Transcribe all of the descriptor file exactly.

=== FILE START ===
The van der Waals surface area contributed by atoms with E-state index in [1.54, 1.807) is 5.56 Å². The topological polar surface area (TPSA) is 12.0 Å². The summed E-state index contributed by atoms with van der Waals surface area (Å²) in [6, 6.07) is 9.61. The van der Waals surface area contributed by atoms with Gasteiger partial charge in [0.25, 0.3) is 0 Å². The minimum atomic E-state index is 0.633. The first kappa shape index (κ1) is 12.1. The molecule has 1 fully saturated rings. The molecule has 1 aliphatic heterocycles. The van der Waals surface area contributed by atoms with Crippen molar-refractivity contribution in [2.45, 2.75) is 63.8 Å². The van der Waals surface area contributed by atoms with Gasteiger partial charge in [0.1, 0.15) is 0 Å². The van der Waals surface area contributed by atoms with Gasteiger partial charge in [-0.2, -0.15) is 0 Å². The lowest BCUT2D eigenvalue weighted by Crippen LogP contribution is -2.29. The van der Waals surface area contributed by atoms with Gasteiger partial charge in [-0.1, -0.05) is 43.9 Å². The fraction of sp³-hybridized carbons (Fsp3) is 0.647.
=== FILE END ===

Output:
The van der Waals surface area contributed by atoms with E-state index in [1.54, 1.807) is 5.56 Å². The topological polar surface area (TPSA) is 12.0 Å². The summed E-state index contributed by atoms with van der Waals surface area (Å²) in [6, 6.07) is 9.61. The van der Waals surface area contributed by atoms with Gasteiger partial charge in [0.25, 0.3) is 0 Å². The minimum atomic E-state index is 0.633. The first kappa shape index (κ1) is 12.1. The molecule has 1 fully saturated rings. The molecule has 1 aliphatic heterocycles. The van der Waals surface area contributed by atoms with Crippen molar-refractivity contribution in [2.45, 2.75) is 63.8 Å². The van der Waals surface area contributed by atoms with Gasteiger partial charge in [0.1, 0.15) is 0 Å². The van der Waals surface area contributed by atoms with Gasteiger partial charge in [-0.2, -0.15) is 0 Å². The lowest BCUT2D eigenvalue weighted by Crippen LogP contribution is -2.29. The van der Waals surface area contributed by atoms with Gasteiger partial charge in [-0.1, -0.05) is 43.9 Å². The fraction of sp³-hybridized carbons (Fsp3) is 0.647.